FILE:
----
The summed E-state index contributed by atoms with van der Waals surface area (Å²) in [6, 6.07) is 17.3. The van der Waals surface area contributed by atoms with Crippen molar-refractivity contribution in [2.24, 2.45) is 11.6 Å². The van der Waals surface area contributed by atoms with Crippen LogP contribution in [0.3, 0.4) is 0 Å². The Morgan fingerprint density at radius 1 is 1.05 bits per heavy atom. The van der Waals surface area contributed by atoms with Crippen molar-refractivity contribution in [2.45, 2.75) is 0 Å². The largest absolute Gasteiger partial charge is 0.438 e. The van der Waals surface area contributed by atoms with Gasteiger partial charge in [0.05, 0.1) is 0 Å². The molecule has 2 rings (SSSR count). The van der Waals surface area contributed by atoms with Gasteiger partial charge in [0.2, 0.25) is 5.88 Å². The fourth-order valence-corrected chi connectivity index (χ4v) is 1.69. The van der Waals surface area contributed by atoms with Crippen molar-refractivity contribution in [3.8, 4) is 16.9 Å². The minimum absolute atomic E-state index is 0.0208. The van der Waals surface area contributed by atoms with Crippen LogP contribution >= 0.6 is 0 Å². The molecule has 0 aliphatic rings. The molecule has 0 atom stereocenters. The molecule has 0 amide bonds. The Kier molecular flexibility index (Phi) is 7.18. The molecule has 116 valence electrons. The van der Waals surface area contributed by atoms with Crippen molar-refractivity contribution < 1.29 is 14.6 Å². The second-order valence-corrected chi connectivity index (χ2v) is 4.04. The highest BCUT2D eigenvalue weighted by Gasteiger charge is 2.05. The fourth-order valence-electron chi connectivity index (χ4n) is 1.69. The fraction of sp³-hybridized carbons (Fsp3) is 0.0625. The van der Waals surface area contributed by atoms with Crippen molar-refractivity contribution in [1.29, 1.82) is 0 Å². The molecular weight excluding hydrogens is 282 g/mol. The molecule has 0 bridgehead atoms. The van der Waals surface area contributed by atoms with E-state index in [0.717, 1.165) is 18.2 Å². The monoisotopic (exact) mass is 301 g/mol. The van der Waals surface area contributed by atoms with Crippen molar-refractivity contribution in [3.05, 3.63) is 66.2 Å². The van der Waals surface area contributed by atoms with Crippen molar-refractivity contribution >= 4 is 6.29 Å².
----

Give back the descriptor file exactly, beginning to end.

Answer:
The summed E-state index contributed by atoms with van der Waals surface area (Å²) in [6, 6.07) is 17.3. The van der Waals surface area contributed by atoms with Crippen molar-refractivity contribution in [2.24, 2.45) is 11.6 Å². The van der Waals surface area contributed by atoms with Crippen LogP contribution in [0.3, 0.4) is 0 Å². The Morgan fingerprint density at radius 1 is 1.05 bits per heavy atom. The van der Waals surface area contributed by atoms with Crippen molar-refractivity contribution in [2.45, 2.75) is 0 Å². The largest absolute Gasteiger partial charge is 0.438 e. The van der Waals surface area contributed by atoms with Gasteiger partial charge in [0.05, 0.1) is 0 Å². The molecule has 2 rings (SSSR count). The van der Waals surface area contributed by atoms with Gasteiger partial charge in [0.2, 0.25) is 5.88 Å². The fourth-order valence-corrected chi connectivity index (χ4v) is 1.69. The van der Waals surface area contributed by atoms with Crippen molar-refractivity contribution in [3.8, 4) is 16.9 Å². The minimum absolute atomic E-state index is 0.0208. The van der Waals surface area contributed by atoms with Crippen LogP contribution >= 0.6 is 0 Å². The molecule has 0 aliphatic rings. The molecule has 0 atom stereocenters. The molecule has 0 amide bonds. The Kier molecular flexibility index (Phi) is 7.18. The molecule has 116 valence electrons. The van der Waals surface area contributed by atoms with Crippen molar-refractivity contribution < 1.29 is 14.6 Å². The second-order valence-corrected chi connectivity index (χ2v) is 4.04. The highest BCUT2D eigenvalue weighted by Gasteiger charge is 2.05. The fourth-order valence-electron chi connectivity index (χ4n) is 1.69. The fraction of sp³-hybridized carbons (Fsp3) is 0.0625. The van der Waals surface area contributed by atoms with Crippen molar-refractivity contribution in [1.29, 1.82) is 0 Å². The molecular weight excluding hydrogens is 282 g/mol. The molecule has 0 bridgehead atoms. The van der Waals surface area contributed by atoms with E-state index in [0.717, 1.165) is 18.2 Å². The monoisotopic (exact) mass is 301 g/mol. The van der Waals surface area contributed by atoms with Crippen molar-refractivity contribution in [3.05, 3.63) is 66.2 Å². The van der Waals surface area contributed by atoms with Crippen molar-refractivity contribution >= 4 is 6.29 Å².